Pubs operator JD Wetherspoon reported a 24 percent boost in profit on Friday for a year during which it has experimented with restricting smoking ahead of a national ban.
Wetherspoon alarmed investors last year by banning smoking in some of its pubs, but tight cost control and a broader range of drinks at its city centre pubs more than offset the negative impact from its non smoking pubs.
It's ironic that in the year where we opened all the non smoking pubs we ended up with record results, which I don't think we would have predicted ourselves, Chief Executive John Hutson told Reuters.
Profit before tax was 58.4 million pounds in the year to July 30, compared with estimates in a range of 53 million to 57 million in a Reuters poll. Wetherspoon said its new financial year had started well.
We converted 17 pubs in England and Wales to non smoking in the first half of the period under review and their sales declined by 6.5 percent on a like for like basis in the second half of the year, said the group.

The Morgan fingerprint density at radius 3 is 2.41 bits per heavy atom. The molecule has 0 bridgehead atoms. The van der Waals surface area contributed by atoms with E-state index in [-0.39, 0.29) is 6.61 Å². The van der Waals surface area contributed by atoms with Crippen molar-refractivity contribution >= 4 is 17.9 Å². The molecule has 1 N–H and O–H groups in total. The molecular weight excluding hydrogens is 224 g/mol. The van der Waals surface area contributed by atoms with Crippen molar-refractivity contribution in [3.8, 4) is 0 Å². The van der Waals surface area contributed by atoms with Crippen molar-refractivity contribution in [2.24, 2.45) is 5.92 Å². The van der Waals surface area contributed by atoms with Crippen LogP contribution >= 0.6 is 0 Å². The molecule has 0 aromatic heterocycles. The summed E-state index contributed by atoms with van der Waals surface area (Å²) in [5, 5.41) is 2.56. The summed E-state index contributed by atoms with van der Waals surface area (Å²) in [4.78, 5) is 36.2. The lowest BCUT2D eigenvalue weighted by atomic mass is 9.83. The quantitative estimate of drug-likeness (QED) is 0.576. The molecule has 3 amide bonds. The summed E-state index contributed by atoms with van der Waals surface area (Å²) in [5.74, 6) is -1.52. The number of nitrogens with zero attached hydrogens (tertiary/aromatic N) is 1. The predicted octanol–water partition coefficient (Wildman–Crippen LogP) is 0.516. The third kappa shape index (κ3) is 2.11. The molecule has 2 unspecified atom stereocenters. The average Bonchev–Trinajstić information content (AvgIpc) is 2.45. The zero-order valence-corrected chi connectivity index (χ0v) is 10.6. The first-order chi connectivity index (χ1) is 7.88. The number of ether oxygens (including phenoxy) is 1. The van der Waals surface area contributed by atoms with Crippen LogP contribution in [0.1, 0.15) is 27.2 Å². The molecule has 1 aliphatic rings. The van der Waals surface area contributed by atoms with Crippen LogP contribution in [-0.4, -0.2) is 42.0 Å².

But the pubs that were converted to non smoking earlier fared better.
Overall, we believe that sales started to improve in those pubs after the initial 12 months, but remain below the levels of two years ago, it said.
In Wetherspoon's 39 pubs in Scotland, like for like sales fell 0.3 percent in May, June and July, following a Scottish smoking ban on March 26. But pub operating profits fell by 11 percent.
Wetherspoon shares closed at 4.50 pounds on Thursday, valuing the group at around 690 million pounds.